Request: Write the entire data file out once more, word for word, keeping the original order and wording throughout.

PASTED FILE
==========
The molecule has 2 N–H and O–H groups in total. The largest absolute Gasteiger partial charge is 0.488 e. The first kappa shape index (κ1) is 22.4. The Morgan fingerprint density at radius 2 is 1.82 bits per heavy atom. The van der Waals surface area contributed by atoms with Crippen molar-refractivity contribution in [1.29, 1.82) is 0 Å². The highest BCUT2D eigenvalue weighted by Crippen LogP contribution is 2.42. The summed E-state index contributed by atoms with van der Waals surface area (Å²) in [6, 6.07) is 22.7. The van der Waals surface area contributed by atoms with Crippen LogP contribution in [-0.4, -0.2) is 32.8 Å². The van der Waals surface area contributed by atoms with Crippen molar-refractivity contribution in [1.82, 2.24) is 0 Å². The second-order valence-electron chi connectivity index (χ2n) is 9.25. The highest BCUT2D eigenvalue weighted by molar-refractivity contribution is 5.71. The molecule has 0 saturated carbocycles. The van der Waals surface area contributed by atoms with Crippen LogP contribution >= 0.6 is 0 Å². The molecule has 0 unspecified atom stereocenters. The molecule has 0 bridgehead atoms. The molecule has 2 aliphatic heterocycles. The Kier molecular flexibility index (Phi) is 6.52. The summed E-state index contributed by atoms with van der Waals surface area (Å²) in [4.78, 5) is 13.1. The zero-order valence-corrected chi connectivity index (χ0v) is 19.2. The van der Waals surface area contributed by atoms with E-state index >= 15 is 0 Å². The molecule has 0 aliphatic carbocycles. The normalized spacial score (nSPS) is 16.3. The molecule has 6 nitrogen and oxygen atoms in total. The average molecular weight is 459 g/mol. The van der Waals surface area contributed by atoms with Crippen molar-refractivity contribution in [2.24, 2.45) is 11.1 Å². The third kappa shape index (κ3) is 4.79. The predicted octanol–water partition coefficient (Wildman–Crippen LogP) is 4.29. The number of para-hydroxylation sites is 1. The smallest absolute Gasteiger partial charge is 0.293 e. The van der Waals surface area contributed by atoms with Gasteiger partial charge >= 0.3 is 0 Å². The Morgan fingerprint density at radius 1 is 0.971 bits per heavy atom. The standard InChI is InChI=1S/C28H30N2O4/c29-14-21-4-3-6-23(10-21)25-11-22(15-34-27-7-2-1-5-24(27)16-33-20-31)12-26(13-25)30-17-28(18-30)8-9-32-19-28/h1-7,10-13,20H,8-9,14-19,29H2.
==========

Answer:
The molecule has 2 N–H and O–H groups in total. The largest absolute Gasteiger partial charge is 0.488 e. The first kappa shape index (κ1) is 22.4. The Morgan fingerprint density at radius 2 is 1.82 bits per heavy atom. The van der Waals surface area contributed by atoms with Crippen molar-refractivity contribution in [1.29, 1.82) is 0 Å². The highest BCUT2D eigenvalue weighted by Crippen LogP contribution is 2.42. The summed E-state index contributed by atoms with van der Waals surface area (Å²) in [6, 6.07) is 22.7. The van der Waals surface area contributed by atoms with Crippen LogP contribution in [-0.4, -0.2) is 32.8 Å². The van der Waals surface area contributed by atoms with Crippen molar-refractivity contribution in [1.82, 2.24) is 0 Å². The second-order valence-electron chi connectivity index (χ2n) is 9.25. The highest BCUT2D eigenvalue weighted by molar-refractivity contribution is 5.71. The molecule has 0 saturated carbocycles. The van der Waals surface area contributed by atoms with Crippen LogP contribution >= 0.6 is 0 Å². The molecule has 0 unspecified atom stereocenters. The molecule has 0 bridgehead atoms. The molecule has 2 aliphatic heterocycles. The Kier molecular flexibility index (Phi) is 6.52. The summed E-state index contributed by atoms with van der Waals surface area (Å²) in [4.78, 5) is 13.1. The zero-order valence-corrected chi connectivity index (χ0v) is 19.2. The van der Waals surface area contributed by atoms with E-state index >= 15 is 0 Å². The molecule has 0 aliphatic carbocycles. The normalized spacial score (nSPS) is 16.3. The molecule has 6 nitrogen and oxygen atoms in total. The average molecular weight is 459 g/mol. The van der Waals surface area contributed by atoms with Crippen molar-refractivity contribution in [2.24, 2.45) is 11.1 Å². The third kappa shape index (κ3) is 4.79. The predicted octanol–water partition coefficient (Wildman–Crippen LogP) is 4.29. The number of para-hydroxylation sites is 1. The smallest absolute Gasteiger partial charge is 0.293 e. The van der Waals surface area contributed by atoms with Gasteiger partial charge >= 0.3 is 0 Å². The Morgan fingerprint density at radius 1 is 0.971 bits per heavy atom. The standard InChI is InChI=1S/C28H30N2O4/c29-14-21-4-3-6-23(10-21)25-11-22(15-34-27-7-2-1-5-24(27)16-33-20-31)12-26(13-25)30-17-28(18-30)8-9-32-19-28/h1-7,10-13,20H,8-9,14-19,29H2.